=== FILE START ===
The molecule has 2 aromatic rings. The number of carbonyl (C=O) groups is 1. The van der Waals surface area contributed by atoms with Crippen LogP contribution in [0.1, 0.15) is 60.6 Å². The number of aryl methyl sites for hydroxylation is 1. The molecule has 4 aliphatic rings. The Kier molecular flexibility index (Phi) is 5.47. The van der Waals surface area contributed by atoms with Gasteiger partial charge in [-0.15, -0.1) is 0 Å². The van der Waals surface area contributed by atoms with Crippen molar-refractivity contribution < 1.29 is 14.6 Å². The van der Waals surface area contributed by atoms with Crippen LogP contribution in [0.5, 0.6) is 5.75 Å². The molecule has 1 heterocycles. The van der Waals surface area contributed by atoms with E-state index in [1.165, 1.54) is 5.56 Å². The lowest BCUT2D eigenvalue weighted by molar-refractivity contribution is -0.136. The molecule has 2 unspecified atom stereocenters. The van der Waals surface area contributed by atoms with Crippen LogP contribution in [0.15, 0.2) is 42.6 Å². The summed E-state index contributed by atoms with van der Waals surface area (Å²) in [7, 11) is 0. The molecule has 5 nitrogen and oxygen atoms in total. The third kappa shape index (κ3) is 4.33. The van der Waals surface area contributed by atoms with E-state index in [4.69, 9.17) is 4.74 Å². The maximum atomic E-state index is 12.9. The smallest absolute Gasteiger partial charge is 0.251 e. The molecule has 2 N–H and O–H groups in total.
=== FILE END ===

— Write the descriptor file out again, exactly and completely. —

The molecule has 2 aromatic rings. The number of carbonyl (C=O) groups is 1. The van der Waals surface area contributed by atoms with Crippen LogP contribution in [0.1, 0.15) is 60.6 Å². The number of aryl methyl sites for hydroxylation is 1. The molecule has 4 aliphatic rings. The Kier molecular flexibility index (Phi) is 5.47. The van der Waals surface area contributed by atoms with Gasteiger partial charge in [-0.15, -0.1) is 0 Å². The van der Waals surface area contributed by atoms with Crippen molar-refractivity contribution < 1.29 is 14.6 Å². The van der Waals surface area contributed by atoms with Crippen LogP contribution in [0.5, 0.6) is 5.75 Å². The molecule has 1 heterocycles. The van der Waals surface area contributed by atoms with E-state index in [1.165, 1.54) is 5.56 Å². The lowest BCUT2D eigenvalue weighted by molar-refractivity contribution is -0.136. The molecule has 2 unspecified atom stereocenters. The van der Waals surface area contributed by atoms with Crippen LogP contribution in [0.15, 0.2) is 42.6 Å². The summed E-state index contributed by atoms with van der Waals surface area (Å²) in [7, 11) is 0. The molecule has 5 nitrogen and oxygen atoms in total. The third kappa shape index (κ3) is 4.33. The van der Waals surface area contributed by atoms with E-state index in [4.69, 9.17) is 4.74 Å². The maximum atomic E-state index is 12.9. The smallest absolute Gasteiger partial charge is 0.251 e. The molecule has 2 N–H and O–H groups in total.